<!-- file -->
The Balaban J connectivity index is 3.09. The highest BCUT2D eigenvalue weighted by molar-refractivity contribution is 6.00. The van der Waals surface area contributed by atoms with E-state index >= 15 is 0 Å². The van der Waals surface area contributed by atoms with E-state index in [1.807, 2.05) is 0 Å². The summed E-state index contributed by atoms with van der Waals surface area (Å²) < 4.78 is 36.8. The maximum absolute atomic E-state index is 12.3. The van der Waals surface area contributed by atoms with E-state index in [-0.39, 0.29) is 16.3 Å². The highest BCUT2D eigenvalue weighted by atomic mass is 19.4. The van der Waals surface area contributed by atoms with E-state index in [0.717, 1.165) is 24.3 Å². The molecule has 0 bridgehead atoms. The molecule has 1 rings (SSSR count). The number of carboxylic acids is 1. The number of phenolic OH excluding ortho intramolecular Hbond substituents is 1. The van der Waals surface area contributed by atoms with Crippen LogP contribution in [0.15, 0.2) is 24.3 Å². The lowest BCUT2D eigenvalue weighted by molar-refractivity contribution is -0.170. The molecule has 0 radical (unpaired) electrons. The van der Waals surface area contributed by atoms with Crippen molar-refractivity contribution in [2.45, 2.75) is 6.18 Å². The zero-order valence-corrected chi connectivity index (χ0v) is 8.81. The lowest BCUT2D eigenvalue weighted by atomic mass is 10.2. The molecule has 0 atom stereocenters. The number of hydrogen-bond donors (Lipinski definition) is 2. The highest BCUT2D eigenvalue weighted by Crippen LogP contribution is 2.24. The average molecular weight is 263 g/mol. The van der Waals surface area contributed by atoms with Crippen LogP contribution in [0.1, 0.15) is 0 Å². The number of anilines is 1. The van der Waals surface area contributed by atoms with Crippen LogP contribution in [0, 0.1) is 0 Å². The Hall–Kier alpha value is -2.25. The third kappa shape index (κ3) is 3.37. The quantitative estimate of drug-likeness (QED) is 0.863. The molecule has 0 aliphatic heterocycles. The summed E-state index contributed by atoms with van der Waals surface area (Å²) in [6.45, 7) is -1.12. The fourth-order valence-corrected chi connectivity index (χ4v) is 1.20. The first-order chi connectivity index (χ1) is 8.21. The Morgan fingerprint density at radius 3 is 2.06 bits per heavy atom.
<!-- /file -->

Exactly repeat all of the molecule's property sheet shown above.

The Balaban J connectivity index is 3.09. The highest BCUT2D eigenvalue weighted by molar-refractivity contribution is 6.00. The van der Waals surface area contributed by atoms with E-state index >= 15 is 0 Å². The van der Waals surface area contributed by atoms with E-state index in [1.807, 2.05) is 0 Å². The summed E-state index contributed by atoms with van der Waals surface area (Å²) < 4.78 is 36.8. The maximum absolute atomic E-state index is 12.3. The van der Waals surface area contributed by atoms with E-state index in [-0.39, 0.29) is 16.3 Å². The highest BCUT2D eigenvalue weighted by atomic mass is 19.4. The van der Waals surface area contributed by atoms with E-state index in [0.717, 1.165) is 24.3 Å². The molecule has 0 bridgehead atoms. The molecule has 1 rings (SSSR count). The number of carboxylic acids is 1. The number of phenolic OH excluding ortho intramolecular Hbond substituents is 1. The van der Waals surface area contributed by atoms with Crippen LogP contribution in [0.15, 0.2) is 24.3 Å². The lowest BCUT2D eigenvalue weighted by molar-refractivity contribution is -0.170. The molecule has 0 radical (unpaired) electrons. The van der Waals surface area contributed by atoms with Crippen molar-refractivity contribution in [2.45, 2.75) is 6.18 Å². The zero-order valence-corrected chi connectivity index (χ0v) is 8.81. The lowest BCUT2D eigenvalue weighted by atomic mass is 10.2. The molecule has 0 atom stereocenters. The number of hydrogen-bond donors (Lipinski definition) is 2. The highest BCUT2D eigenvalue weighted by Crippen LogP contribution is 2.24. The average molecular weight is 263 g/mol. The van der Waals surface area contributed by atoms with Crippen LogP contribution in [0.1, 0.15) is 0 Å². The number of anilines is 1. The van der Waals surface area contributed by atoms with Crippen LogP contribution in [0, 0.1) is 0 Å². The Hall–Kier alpha value is -2.25. The third kappa shape index (κ3) is 3.37. The quantitative estimate of drug-likeness (QED) is 0.863. The molecule has 0 aliphatic heterocycles. The summed E-state index contributed by atoms with van der Waals surface area (Å²) in [6.45, 7) is -1.12. The fourth-order valence-corrected chi connectivity index (χ4v) is 1.20. The first-order chi connectivity index (χ1) is 8.21. The Morgan fingerprint density at radius 3 is 2.06 bits per heavy atom.